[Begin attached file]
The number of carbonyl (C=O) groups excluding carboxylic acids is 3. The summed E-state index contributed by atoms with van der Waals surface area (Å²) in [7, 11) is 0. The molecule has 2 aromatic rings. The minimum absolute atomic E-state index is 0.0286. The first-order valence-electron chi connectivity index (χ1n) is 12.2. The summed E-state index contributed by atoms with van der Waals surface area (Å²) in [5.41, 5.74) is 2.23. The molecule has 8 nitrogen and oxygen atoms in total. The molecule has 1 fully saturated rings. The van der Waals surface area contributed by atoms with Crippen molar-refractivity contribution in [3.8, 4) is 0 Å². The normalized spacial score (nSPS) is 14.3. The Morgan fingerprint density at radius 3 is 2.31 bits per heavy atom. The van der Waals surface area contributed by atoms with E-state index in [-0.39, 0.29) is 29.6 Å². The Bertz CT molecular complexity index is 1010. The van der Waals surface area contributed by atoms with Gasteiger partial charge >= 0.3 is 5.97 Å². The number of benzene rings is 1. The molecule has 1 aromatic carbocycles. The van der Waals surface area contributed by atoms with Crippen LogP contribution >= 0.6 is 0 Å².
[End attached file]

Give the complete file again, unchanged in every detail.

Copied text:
The number of carbonyl (C=O) groups excluding carboxylic acids is 3. The summed E-state index contributed by atoms with van der Waals surface area (Å²) in [7, 11) is 0. The molecule has 2 aromatic rings. The minimum absolute atomic E-state index is 0.0286. The first-order valence-electron chi connectivity index (χ1n) is 12.2. The summed E-state index contributed by atoms with van der Waals surface area (Å²) in [5.41, 5.74) is 2.23. The molecule has 8 nitrogen and oxygen atoms in total. The molecule has 1 fully saturated rings. The van der Waals surface area contributed by atoms with Crippen molar-refractivity contribution in [3.8, 4) is 0 Å². The normalized spacial score (nSPS) is 14.3. The Morgan fingerprint density at radius 3 is 2.31 bits per heavy atom. The van der Waals surface area contributed by atoms with E-state index in [-0.39, 0.29) is 29.6 Å². The Bertz CT molecular complexity index is 1010. The van der Waals surface area contributed by atoms with Gasteiger partial charge >= 0.3 is 5.97 Å². The number of benzene rings is 1. The molecule has 1 aromatic carbocycles. The van der Waals surface area contributed by atoms with Crippen LogP contribution >= 0.6 is 0 Å².